Recently, a Facebook friend tagged me on the Seven-Day Book Challenge. I finally got around to it a few weeks ago and “double-teamed” it through FB and Instagram. And then I thought, “Why not share it on the blog, too?”
The rules of the Seven-Day Book Challenge are simple: For seven days, you share a photo or image on Facebook of a different favorite book and nominate another friend to carry on the challenge. There’s no set theme to follow, and you don’t need to write a caption or explanation for why you choose each book. You simply share the photo, tag a friend, and reply to any comments. But for this blog post, I think I’ll “break” one of those rules. 😉
Here are the books I chose for the Seven-Day Book Challenge, and why I picked each one.
Today’s post is a special one. I’m linking up with writing friend and fellow DIY MFA staff writer Leanne Sowul for her monthly “What Makes Me Happy” series. (Click here to go directly to her December post.) Plus, as you might have noticed from the post’s title, this will be my last blog post for 2016. And with Christmas and the New Year around the corner, it’s a good time to celebrate the little things that make you happy, right? 🙂
Since it’s still the holiday season, I’ll start with…
Looking back on the books and authors that introduced us to our favorite literary genres can be a fun trip down memory lane. That nostalgia can bear even more meaning for writers. Sure, those authors built the foundation for our reading tastes. But if we consider our “relationship” with their work closely, we can also discover how their stories or writing have influenced ours.
Today, let’s discuss the first five authors we read in our favorite literary genre, or the genre we prefer to write in. I’ll go first with my first five fantasy authors (since fantasy is more than just my great literary love), as well as one takeaway from each that has impacted my writing. Then, you can respond by either commenting on this post or writing about it at your own blogs. This isn’t just for fantasy writers, by the way. Book bloggers and avid readers of all genres are welcome to jump in – so, please do!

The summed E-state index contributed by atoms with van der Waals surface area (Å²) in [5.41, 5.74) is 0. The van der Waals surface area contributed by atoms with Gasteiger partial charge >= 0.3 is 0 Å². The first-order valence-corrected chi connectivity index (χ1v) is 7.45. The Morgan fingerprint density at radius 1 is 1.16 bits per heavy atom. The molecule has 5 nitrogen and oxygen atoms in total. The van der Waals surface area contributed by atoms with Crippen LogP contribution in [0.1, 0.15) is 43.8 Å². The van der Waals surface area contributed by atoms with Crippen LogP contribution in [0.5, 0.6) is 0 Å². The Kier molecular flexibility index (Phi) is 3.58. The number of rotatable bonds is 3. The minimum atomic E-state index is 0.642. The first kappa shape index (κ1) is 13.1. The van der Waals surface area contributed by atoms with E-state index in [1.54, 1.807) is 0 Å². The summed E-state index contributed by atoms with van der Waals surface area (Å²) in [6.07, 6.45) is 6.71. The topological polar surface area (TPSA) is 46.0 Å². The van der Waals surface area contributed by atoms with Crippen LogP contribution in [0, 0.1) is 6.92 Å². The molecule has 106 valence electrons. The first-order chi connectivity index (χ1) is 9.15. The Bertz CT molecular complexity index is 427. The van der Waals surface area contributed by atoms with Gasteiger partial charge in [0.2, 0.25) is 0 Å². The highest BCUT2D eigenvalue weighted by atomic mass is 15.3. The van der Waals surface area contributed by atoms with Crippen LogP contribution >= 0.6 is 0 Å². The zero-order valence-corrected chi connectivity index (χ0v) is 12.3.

Today marks the blog’s 7th birthday! 😀 It seems like forever ago when I signed up for a free WordPress account – and to be honest, I had no idea what I was doing back then when it came to blogging. But since then, this site has evolved so much, and I’ve learned a lot and become a better writer because of it. And now, it’s time to celebrate this special birthday with a post that YOU, the readers, voted for.
Last month, readers selected an interview with yours truly as this year’s blogoversary post. I admit that I was a little nervous about this – but I’m an introvert. Of course, I would be nervous about being interviewed. This turned out to be a lot of fun, though, and I thank everyone who submitted questions. Enjoy!
Time for another bookish tag! Sarah J. Higbee recently did this one at her blog, and it’s a quick questionnaire about books and reading with a “seasonal” angle. Since spring is my favorite season of the year, I couldn’t resist picking this up. 🙂 Let’s go!